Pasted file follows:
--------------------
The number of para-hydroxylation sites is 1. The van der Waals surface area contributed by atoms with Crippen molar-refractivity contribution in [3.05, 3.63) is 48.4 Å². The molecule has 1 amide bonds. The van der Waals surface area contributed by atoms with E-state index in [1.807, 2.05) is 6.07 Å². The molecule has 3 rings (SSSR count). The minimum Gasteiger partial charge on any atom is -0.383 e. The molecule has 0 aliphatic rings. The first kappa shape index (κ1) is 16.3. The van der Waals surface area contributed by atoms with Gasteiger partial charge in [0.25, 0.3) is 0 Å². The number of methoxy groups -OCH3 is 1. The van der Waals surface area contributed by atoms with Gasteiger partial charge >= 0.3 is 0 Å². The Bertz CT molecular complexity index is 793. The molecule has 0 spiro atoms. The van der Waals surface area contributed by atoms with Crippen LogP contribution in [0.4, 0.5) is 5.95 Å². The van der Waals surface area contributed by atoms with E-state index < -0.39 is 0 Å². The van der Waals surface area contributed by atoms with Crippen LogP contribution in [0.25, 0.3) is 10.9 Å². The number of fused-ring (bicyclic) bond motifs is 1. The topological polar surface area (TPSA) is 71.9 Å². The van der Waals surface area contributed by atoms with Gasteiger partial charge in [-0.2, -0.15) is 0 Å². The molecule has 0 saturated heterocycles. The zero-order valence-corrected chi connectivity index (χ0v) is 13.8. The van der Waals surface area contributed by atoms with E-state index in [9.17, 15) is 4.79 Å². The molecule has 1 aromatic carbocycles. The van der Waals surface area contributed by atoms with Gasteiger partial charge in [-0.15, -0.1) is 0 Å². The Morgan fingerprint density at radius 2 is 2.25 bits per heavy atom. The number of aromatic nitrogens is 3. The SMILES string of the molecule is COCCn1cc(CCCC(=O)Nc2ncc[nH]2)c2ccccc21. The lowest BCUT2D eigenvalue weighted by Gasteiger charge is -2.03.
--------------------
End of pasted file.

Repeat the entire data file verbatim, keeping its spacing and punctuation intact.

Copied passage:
The number of para-hydroxylation sites is 1. The van der Waals surface area contributed by atoms with Crippen molar-refractivity contribution in [3.05, 3.63) is 48.4 Å². The molecule has 1 amide bonds. The van der Waals surface area contributed by atoms with E-state index in [1.807, 2.05) is 6.07 Å². The molecule has 3 rings (SSSR count). The minimum Gasteiger partial charge on any atom is -0.383 e. The molecule has 0 aliphatic rings. The first kappa shape index (κ1) is 16.3. The van der Waals surface area contributed by atoms with Gasteiger partial charge in [0.25, 0.3) is 0 Å². The number of methoxy groups -OCH3 is 1. The van der Waals surface area contributed by atoms with Gasteiger partial charge >= 0.3 is 0 Å². The Bertz CT molecular complexity index is 793. The molecule has 0 spiro atoms. The van der Waals surface area contributed by atoms with Crippen LogP contribution in [0.4, 0.5) is 5.95 Å². The van der Waals surface area contributed by atoms with E-state index < -0.39 is 0 Å². The van der Waals surface area contributed by atoms with Crippen LogP contribution in [0.25, 0.3) is 10.9 Å². The number of fused-ring (bicyclic) bond motifs is 1. The topological polar surface area (TPSA) is 71.9 Å². The van der Waals surface area contributed by atoms with Gasteiger partial charge in [-0.2, -0.15) is 0 Å². The molecule has 0 saturated heterocycles. The zero-order valence-corrected chi connectivity index (χ0v) is 13.8. The van der Waals surface area contributed by atoms with E-state index in [9.17, 15) is 4.79 Å². The molecule has 1 aromatic carbocycles. The van der Waals surface area contributed by atoms with Gasteiger partial charge in [-0.15, -0.1) is 0 Å². The Morgan fingerprint density at radius 2 is 2.25 bits per heavy atom. The number of aromatic nitrogens is 3. The SMILES string of the molecule is COCCn1cc(CCCC(=O)Nc2ncc[nH]2)c2ccccc21. The lowest BCUT2D eigenvalue weighted by Gasteiger charge is -2.03.